Fast-track planning process won’t be wound up until June next year

Sinn Féin accuses Government of delaying the abolition of SHD legislation

The State’s fast-track planning process will not be fully wound up until next June, several months later than expected.

Pre-planning applications for strategic housing developments (SHDs) will be allowed up until December 17th under the Government’s plan to abolish the SHD legislation, which has become mired in legal challenges.

This means developers could in theory submit planning applications under the SHD rules up until June 2022 with applications being decided on up until October 2022.

Introduced in 2016, SHD legislation aimed to speed up the planning process by allowing developers to apply directly to An Bord Pleanála for housing developments of at least 100 units or student accommodation developments containing 200 beds or more.


However, the system has been derailed by a litany of legal challenges and so the Government has now moved to end the process earlier than next February, when it was due to expire.

The Government’s new large-scale residential development legislation, which gives decision-making powers back to local authorities but with tighter timelines around decision-making, is expected to come into effect in December.

Sinn Féin criticism

Sinn Féin has criticised the Government and Minister for Housing Darragh O'Brien for delaying the abolition of the legislation.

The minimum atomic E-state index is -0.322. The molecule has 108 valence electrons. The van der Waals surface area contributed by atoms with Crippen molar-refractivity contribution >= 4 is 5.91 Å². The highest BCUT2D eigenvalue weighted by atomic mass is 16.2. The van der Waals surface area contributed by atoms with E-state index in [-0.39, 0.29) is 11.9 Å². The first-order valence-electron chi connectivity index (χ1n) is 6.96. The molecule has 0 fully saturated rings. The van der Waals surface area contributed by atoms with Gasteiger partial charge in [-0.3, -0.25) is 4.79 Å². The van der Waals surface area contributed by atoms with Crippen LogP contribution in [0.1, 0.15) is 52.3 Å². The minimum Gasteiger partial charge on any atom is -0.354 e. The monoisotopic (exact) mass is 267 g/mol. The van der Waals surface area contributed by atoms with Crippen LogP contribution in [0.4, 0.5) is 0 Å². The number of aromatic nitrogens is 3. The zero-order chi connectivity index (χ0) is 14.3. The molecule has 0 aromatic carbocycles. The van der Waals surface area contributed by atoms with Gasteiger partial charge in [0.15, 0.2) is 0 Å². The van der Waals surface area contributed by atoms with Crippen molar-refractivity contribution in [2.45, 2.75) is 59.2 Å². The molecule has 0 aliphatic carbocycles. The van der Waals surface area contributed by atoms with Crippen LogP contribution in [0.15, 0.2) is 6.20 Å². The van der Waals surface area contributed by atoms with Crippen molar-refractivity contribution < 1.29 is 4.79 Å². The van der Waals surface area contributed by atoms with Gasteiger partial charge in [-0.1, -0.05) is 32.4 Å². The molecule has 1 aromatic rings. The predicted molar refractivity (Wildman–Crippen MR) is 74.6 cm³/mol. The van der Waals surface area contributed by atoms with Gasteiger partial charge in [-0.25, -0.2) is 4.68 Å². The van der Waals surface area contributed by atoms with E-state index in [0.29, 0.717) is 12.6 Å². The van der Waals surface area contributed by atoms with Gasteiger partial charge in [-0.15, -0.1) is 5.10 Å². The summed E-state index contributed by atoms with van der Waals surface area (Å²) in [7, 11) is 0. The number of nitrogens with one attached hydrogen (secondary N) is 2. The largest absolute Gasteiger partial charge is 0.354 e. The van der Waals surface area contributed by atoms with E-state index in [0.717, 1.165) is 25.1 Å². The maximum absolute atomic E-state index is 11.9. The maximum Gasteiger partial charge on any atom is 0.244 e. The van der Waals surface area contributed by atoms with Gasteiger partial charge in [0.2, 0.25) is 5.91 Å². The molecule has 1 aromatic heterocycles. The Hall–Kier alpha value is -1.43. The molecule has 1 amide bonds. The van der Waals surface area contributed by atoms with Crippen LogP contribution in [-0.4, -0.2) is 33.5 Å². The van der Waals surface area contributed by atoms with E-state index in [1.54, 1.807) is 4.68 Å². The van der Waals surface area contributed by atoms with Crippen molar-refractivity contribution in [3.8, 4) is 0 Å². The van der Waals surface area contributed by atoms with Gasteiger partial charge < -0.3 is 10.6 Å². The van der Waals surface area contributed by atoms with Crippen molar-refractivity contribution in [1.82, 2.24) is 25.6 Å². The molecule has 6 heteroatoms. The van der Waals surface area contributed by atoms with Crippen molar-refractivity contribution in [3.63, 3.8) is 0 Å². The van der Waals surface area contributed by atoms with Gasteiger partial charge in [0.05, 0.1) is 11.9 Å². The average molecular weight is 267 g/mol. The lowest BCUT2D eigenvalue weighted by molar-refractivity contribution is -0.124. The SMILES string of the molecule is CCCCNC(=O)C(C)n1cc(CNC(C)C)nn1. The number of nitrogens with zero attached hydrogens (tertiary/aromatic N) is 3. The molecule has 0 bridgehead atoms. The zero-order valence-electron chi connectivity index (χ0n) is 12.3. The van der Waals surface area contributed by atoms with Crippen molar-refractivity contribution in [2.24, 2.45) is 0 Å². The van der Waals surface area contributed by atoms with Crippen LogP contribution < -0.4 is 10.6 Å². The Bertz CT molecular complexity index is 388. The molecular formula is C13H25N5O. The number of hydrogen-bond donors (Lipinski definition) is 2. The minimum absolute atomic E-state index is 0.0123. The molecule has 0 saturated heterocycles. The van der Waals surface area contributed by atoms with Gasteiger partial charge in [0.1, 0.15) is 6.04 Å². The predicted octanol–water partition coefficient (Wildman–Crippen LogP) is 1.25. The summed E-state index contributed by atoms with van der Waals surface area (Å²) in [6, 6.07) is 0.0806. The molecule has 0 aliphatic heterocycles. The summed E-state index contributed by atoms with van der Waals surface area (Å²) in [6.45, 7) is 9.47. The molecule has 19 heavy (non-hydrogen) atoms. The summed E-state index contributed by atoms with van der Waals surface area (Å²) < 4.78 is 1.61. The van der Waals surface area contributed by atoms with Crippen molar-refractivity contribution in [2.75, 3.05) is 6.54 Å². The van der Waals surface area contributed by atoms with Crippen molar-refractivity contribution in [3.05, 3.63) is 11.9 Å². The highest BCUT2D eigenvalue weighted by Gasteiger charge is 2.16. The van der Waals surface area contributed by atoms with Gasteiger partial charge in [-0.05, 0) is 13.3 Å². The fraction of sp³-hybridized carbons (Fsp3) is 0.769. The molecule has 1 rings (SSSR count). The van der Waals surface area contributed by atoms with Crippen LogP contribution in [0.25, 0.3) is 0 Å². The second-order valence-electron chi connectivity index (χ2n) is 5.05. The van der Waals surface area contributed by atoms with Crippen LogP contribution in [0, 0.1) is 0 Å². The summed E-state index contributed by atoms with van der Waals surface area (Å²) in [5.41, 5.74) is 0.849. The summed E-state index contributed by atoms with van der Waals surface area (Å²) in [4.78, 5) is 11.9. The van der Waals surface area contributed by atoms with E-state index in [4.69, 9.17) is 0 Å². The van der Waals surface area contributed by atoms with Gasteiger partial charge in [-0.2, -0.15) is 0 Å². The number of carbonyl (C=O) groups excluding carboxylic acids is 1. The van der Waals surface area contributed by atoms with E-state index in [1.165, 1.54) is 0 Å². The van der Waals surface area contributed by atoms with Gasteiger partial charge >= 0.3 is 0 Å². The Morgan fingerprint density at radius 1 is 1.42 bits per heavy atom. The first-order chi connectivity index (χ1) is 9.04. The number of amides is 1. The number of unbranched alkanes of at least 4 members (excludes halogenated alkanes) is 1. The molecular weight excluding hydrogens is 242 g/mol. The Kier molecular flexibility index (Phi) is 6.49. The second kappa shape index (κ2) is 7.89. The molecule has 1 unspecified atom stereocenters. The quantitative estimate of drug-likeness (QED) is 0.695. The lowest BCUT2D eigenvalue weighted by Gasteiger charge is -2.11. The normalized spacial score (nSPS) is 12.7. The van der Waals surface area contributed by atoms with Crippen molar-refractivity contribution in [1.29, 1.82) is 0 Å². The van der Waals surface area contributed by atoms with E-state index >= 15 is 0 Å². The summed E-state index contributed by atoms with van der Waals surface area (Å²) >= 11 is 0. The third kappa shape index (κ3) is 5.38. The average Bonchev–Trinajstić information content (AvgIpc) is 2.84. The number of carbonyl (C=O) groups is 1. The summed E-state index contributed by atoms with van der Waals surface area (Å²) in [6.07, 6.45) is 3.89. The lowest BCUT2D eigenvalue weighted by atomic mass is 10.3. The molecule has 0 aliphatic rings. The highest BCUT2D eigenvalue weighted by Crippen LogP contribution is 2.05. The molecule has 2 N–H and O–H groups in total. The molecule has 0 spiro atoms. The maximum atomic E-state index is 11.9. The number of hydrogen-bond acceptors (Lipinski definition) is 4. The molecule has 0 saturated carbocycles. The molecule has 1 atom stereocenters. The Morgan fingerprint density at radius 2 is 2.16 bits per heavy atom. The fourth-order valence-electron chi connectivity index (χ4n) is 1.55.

“Contrary to what Minister O’Brien is saying, the flawed SHD planning legislation will unfortunately be with us through most of 2022, with the process open for planning applications until June 2022, with some applications continuing up until October, with the possibility of legal action late into 2022,” the party’s housing spokesman, Eoin Ó Broin, said.

“For those applications not yet in pre-planning but where developers submit pre-planning applications before the 17th of December, they will now have until June 2022 to get their applications in,” he said.

“This allows for the nine-week An Bord Pleanála pre-planning process, and if successful, a 16-week full planning timeline takes us up until June 2022,” Mr Ó Broin said.

“All this means that it is feasible that SHD applications will continue to be decided on up until October 2022,” he said.

He said his party would submit amendments at committee stage of the new legislation to limit these timelines.

The Department of Housing confirmed in September that almost two-thirds of the 210 housing projects approved under the SHD fast-track planning laws remained undeveloped. More than half have been halted by judicial reviews.

The replacement large-scale residential development process is similarly designed to deal with applications for housing developments containing 100 or more units or student accommodation developments comprising 200 bed spaces or more.

Under the new legislation, planning authorities will be required to complete the final consultation meeting within eight weeks of a request.

They will also have to give a decision on large-scale residential development planning applications within eight weeks of receiving them.

There will also be a 16-week mandatory timeframe for decisions on subsequent appeals to An Bord Pleanála, bringing the maximum possible duration of the process to 32 weeks.

Eoin Burke-Kennedy

Eoin Burke-Kennedy

Eoin Burke-Kennedy is Economics Correspondent of The Irish Times